Customer Service Course
The Online Customer Service course offered by ONE Training Services supports in a highly effective manner, the requirement for those new to an organisation to receive introductory customer service training.
Aimed at large or small businesses and individual users, our Customer Service online training course content meets the criteria required for the Level 2 Award in Customer Service.
Customer Service Course Programme
The course content will include many of the exercises listed below, with additional supporting materials
What is Customer Service really like?
Here we look specifically at some of the problems front line customer service staff encounter. What kind of difficult and tricky customers they have to deal with, what the pitfalls are and where they get wrong-footed.
Defining Really Good Customer Service
First we need to define what Good Customer Service is: How do you feel when it’s good? How do you feel when it’s bad?
Communicating with Customers
Next we need to look at the fundamentals of communicating with customers. Whether face to face or on the phone, how you communicate is usually more important than what you say. Delegates will practise looking at what supports and what hampers good customer service, looking at body language, physical space and other verbal and non-verbal techniques (even on the phone!).
Linked to this is training to understanding physical boundaries and how to use them in difficult situations.
Working with The Customer’s Point of View
We will next look at how important it is to be sure we are all ‘speaking the same language’.
It is easy to misinterpret and misunderstand what your customers are saying and they in turn can easily misunderstand and misinterpret you.
We will spend some time looking at a typical customer scenario from differing points of view.
Assumptions about Customers
The assumptions we automatically make about customers affect the way we communicate with them.
There will be a brief group training exercise to highlight how easy it is to make assumptions about another person just by looking at them, focusing on their clothes, hairstyles, accents, etc.
Following this, we will look at some of the assumptions customers might be making about you.
Caught in the Line of Fire
When things are tough, most people take it personally (why wouldn’t you since it’s being aimed at you?) and then we want to just get it over and done with: “The sooner I can get rid of this customer, the better!”
We will introduce the idea that it is the customer complaint you are looking at, and that it can be ‘held’ between you as opposed to taking on board the customers problems and emotions.
We will look at how people can ‘elect’ themselves responsible in order to shift the dynamic between them and the customer. People may be looking for solutions, but we also know that many people just need a place to off-load their difficulties and their own frustrations.
Emotion vs. Objectivity: “So What You’re Saying Is…”
A pairs training exercise that allows people calm down an over-emotional customer without getting drawn in.
We will create a typical customer conflict scenario that ends up heated, with each person trying to convince the other that his or her point of view is the right one.
We then replay it with one person taking on the skill of being an ‘objective observer’ who is able to reflect back to the customer what they think is going on.
Listening and Responding with Empathy
This training exercise allows the other person to be heard and get their point of view across while allowing you to set clear boundaries and deliver a difficult or uncomfortable message.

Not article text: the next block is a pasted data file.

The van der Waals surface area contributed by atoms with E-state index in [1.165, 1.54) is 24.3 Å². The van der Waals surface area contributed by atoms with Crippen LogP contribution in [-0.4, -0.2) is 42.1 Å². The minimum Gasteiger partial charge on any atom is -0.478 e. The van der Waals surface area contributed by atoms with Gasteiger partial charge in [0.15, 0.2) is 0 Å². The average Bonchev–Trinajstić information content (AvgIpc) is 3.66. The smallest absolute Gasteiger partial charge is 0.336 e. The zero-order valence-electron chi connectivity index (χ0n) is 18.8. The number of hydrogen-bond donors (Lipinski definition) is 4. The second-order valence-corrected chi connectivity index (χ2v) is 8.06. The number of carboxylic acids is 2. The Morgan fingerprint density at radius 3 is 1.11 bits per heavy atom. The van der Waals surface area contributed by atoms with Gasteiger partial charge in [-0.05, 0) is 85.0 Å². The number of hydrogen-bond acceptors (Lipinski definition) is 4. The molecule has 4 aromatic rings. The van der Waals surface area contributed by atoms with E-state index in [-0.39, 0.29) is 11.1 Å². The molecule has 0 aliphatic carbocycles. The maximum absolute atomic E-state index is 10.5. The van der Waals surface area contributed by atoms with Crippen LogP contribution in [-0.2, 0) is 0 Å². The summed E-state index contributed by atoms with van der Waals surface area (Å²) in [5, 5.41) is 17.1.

‘You’ vs ‘I’
This exercise is to help delegates move situations forward and to shift a disagreement from one of blame (Yes you did, no I didn’t, kind of dynamic) to a more reasoned reflecting back of the reality of the situation.
Delivering Difficult Messages to Customers
A technique to help people distinguish between what someone does as opposed to who they are. This can be extremely helpful when you have to deliver news the recipient doesn’t want to hear.
Establishing Customer Empathy: Quick Fire Tips
Some of the things we will cover are:
Using their name
Deliberately using ‘I’, ‘You’, or ‘We’ statements
Understanding their situation
Gaining Customer Confidence
An exercise that deals with a number of key issues:
Changing your behaviour instantly
Dealing with intimidation, manipulation and anger
Coping with other people’s upset
Feeling more in charge of the situation
The ‘No’ the Customer Doesn’t Want to Hear
People will work on their difficult customer service scenarios practising additional techniques on the Art of Saying No, and using other tools learnt so far. They will get coaching on what works best for them.
Here we will introduce some of the phrases we have collected over the years that help defuse tricky situations. We will also ask delegates if they have any favourite phrases that they know work. At the end of the training programme we will collate these in a booklet and distribute them to everyone.
How Do I Let Go?
Having had one difficult customer service encounter, it can be really hard to let go of all the feelings, frustrations and residue of that, before you are able face the next difficult or tricky customer service situation with a clean slate as it were. We know that it’s very easy to metaphorically ‘kick the cat’.
Feelings: we have a brief ‘in your head’ exercise that demonstrates how powerful feelings can be, even when they aren’t verbally expressed. We also look at how our feelings influence our assumptions, where we make things up and then act as though what we made up is true.
Customer Service Course Summary and Personal Take Out
At the end of the course you will create a Customer Service Plan of Action looking at:
What you are taking away from the Customer Service Course, what specifically you know you will use and where you will practise.